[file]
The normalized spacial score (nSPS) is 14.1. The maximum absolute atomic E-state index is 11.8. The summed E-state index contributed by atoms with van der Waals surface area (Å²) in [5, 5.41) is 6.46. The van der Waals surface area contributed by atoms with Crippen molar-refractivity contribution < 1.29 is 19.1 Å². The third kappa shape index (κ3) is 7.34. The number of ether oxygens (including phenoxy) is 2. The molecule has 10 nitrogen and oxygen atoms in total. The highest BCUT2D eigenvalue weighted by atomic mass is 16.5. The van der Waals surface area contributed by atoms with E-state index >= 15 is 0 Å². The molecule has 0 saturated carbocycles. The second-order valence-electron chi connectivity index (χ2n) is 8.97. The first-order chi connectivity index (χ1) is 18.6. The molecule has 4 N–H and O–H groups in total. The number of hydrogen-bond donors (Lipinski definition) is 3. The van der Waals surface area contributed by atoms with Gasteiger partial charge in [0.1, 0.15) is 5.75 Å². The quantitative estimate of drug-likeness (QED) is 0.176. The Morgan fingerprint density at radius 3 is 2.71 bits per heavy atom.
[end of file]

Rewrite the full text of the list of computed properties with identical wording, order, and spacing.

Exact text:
The normalized spacial score (nSPS) is 14.1. The maximum absolute atomic E-state index is 11.8. The summed E-state index contributed by atoms with van der Waals surface area (Å²) in [5, 5.41) is 6.46. The van der Waals surface area contributed by atoms with Crippen molar-refractivity contribution < 1.29 is 19.1 Å². The third kappa shape index (κ3) is 7.34. The number of ether oxygens (including phenoxy) is 2. The molecule has 10 nitrogen and oxygen atoms in total. The highest BCUT2D eigenvalue weighted by atomic mass is 16.5. The van der Waals surface area contributed by atoms with E-state index >= 15 is 0 Å². The molecule has 0 saturated carbocycles. The second-order valence-electron chi connectivity index (χ2n) is 8.97. The first-order chi connectivity index (χ1) is 18.6. The molecule has 4 N–H and O–H groups in total. The number of hydrogen-bond donors (Lipinski definition) is 3. The van der Waals surface area contributed by atoms with Gasteiger partial charge in [0.1, 0.15) is 5.75 Å². The quantitative estimate of drug-likeness (QED) is 0.176. The Morgan fingerprint density at radius 3 is 2.71 bits per heavy atom.